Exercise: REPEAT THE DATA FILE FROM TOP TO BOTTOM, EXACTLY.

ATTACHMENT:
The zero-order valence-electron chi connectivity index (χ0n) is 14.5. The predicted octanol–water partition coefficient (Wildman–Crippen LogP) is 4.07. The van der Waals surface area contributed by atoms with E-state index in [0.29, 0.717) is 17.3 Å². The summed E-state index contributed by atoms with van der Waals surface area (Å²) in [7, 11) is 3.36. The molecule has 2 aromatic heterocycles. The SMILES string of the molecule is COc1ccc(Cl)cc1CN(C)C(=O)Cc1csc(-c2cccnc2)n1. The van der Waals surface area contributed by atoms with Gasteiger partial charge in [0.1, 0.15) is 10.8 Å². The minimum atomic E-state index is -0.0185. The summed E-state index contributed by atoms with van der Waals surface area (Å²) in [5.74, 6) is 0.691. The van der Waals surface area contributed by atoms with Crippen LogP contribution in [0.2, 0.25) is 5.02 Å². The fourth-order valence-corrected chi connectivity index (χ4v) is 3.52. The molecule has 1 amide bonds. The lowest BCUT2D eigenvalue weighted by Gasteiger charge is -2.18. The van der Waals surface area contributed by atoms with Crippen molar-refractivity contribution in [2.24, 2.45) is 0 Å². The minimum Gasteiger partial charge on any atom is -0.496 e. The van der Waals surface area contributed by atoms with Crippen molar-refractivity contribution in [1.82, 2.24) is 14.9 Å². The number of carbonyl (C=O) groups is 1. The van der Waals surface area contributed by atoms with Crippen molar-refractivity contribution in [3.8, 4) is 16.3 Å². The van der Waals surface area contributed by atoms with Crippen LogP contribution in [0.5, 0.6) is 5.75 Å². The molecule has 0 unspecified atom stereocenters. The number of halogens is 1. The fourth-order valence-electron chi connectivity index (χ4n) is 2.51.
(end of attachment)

The zero-order valence-electron chi connectivity index (χ0n) is 14.5. The predicted octanol–water partition coefficient (Wildman–Crippen LogP) is 4.07. The van der Waals surface area contributed by atoms with E-state index in [0.29, 0.717) is 17.3 Å². The summed E-state index contributed by atoms with van der Waals surface area (Å²) in [7, 11) is 3.36. The molecule has 2 aromatic heterocycles. The SMILES string of the molecule is COc1ccc(Cl)cc1CN(C)C(=O)Cc1csc(-c2cccnc2)n1. The van der Waals surface area contributed by atoms with Gasteiger partial charge in [0.1, 0.15) is 10.8 Å². The minimum atomic E-state index is -0.0185. The summed E-state index contributed by atoms with van der Waals surface area (Å²) in [5.74, 6) is 0.691. The van der Waals surface area contributed by atoms with Crippen LogP contribution in [0.2, 0.25) is 5.02 Å². The fourth-order valence-corrected chi connectivity index (χ4v) is 3.52. The molecule has 1 amide bonds. The lowest BCUT2D eigenvalue weighted by Gasteiger charge is -2.18. The van der Waals surface area contributed by atoms with Crippen molar-refractivity contribution in [2.24, 2.45) is 0 Å². The minimum Gasteiger partial charge on any atom is -0.496 e. The van der Waals surface area contributed by atoms with Crippen molar-refractivity contribution in [1.82, 2.24) is 14.9 Å². The number of carbonyl (C=O) groups is 1. The van der Waals surface area contributed by atoms with Crippen molar-refractivity contribution in [3.8, 4) is 16.3 Å². The van der Waals surface area contributed by atoms with Crippen LogP contribution in [0.5, 0.6) is 5.75 Å². The molecule has 0 unspecified atom stereocenters. The number of halogens is 1. The fourth-order valence-electron chi connectivity index (χ4n) is 2.51.